The rapid breeding rate of the cormorant is one factor as to why it is one of the most-researched waterfowl today. The embryos in eggs are far more easily studied than those buried deep within the uterus of a mammal, and the results of those studies are extrapolated upon creatures with a slower rate of reproduction.

When asked, "What use are cormorants to humans?" Jim Ludwig, past president of the Michigan Audubon Society, states that one tentative answer is that the research on the booming cormorant population "may prevent human suffering, particularly among people who eat fish, and spare us from human stupidity." Like the "canary in a coal mine," things happening to the cormorant now are indicators of what will happen to other wildlife and to people.

Photo of a flock of cormorants, by Dr. Tom Kazo

Another factor in the comeback of the cormorant is its remarkable ability to adjust its behavior in order to adapt to new situations. Once the cormorant traditionally migrated to Mexico and Central America, where baitfish were plentiful and people weren't. This southerly route normally crossed over America's wetlands, where the flocks would briefly stop and feed. Many of these have now been destroyed, replaced by a man-made labyrinth of reservoirs, canals, lakes and ponds, all richly laden with fish. Comfortably warm, with plenty of perching sites and natural nesting areas, the southern United States became a Utopia for cormorants.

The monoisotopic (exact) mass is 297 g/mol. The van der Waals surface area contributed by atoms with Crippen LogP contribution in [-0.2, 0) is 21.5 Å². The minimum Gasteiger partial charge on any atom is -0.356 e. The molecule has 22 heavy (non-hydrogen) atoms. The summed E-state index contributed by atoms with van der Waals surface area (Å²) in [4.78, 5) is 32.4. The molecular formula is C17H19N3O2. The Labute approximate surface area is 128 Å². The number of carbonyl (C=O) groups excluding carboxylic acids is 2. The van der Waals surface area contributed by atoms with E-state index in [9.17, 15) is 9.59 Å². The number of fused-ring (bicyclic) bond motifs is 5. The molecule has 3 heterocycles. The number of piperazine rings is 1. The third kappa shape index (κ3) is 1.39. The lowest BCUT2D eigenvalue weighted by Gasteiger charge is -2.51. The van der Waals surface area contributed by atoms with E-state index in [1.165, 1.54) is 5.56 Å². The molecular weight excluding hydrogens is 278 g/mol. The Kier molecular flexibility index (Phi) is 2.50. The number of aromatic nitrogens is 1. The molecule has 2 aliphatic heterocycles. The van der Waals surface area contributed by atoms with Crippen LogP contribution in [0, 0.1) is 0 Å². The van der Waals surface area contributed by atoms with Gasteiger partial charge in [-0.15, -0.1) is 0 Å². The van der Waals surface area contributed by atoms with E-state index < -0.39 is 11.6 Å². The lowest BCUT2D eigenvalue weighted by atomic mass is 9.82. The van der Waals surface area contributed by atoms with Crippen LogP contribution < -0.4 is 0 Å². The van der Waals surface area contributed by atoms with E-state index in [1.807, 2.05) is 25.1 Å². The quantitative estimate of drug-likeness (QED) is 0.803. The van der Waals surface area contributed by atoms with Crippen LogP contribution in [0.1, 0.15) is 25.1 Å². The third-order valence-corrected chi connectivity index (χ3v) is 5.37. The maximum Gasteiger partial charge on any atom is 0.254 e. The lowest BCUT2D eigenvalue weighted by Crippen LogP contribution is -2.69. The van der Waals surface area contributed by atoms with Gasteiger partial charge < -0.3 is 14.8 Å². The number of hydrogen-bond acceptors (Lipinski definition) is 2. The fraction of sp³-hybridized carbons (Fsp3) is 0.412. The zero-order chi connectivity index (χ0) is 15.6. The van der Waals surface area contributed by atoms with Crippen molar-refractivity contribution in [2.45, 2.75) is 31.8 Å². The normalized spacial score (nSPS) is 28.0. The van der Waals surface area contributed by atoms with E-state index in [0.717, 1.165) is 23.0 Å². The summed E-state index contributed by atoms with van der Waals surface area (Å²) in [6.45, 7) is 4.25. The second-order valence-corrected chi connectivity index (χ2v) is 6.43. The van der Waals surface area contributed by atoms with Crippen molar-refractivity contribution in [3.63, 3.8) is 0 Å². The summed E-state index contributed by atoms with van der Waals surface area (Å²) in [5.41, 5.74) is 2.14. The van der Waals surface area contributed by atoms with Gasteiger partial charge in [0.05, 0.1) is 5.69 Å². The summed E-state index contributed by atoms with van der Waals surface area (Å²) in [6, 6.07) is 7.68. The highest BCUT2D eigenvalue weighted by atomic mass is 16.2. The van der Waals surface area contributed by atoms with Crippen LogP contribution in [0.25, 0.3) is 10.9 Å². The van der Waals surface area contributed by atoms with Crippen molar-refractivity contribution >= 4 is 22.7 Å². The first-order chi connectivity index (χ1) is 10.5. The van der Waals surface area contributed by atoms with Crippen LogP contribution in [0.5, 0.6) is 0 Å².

This outstanding ability to adapt its behavior extends to the diet of the cormorant. I have observed in my studies that these birds will rapidly modify their eating habits according to their need, changing behavior patterns several times in one month. Diets also reflect the geographical location. The traditional food of cormorants was baitfish or "trash fish," various species that preyed, incidentally, upon the fry of gamefish. Research indicates that by preying greedily upon their normal types of fish, the cormorant allowed trout, salmon, bass and like gamefish to stand a better chance for survival.

A major diet change was the southern catfish, bred on newly established farms by the hundreds of thousands in open shallow man-made ponds, prime for feasting. The catfish farmers of the South expressed their resulting consternation and ire with a strong desire to depredate the entire cormorant population. They learned that the cormorant is protected by the Migratory Bird Act of 1972.

Many millions of dollars were subsequently spent in methods of determent, ranging from 25,000-decibel noise machines, to butane cannons, to rubber mannequins wildly leaping from steel drums. Even radio controlled model aircraft were used to engage in aerial combat with the cormorants. More birds than planes survived these dogfights, making this effort one only for the enthusiast.

Although depredation permits are obtainable, abuse has made the process a nightmare of red tape. One farmer, having been given permission to shoot 50 cormorants per year, was discovered to have destroyed over 15,000 birds of all types. Thwarting some very imaginative and expensive devices is a particular talent of the cormorant. Outsmarting this bird seems to be a one-shot deal, and if you miss, he may not allow you a second chance, concurs Curt Kraemer, a fish biologist with the State of Washington Department of Wildlife. "If you can harass the first bird and don't allow him to habitate, you can find some success and they will go elsewhere. Cormorants become accustomed to any constant activity."

In Florida, where over 110 state parks and thousands of private ponds offer a variety of fishing preferences, the cormorant can be seen over salt water, fresh water, lakes, ponds, canals, backwaters, wetlands and land-locked estuaries and has adapted his behavior accordingly.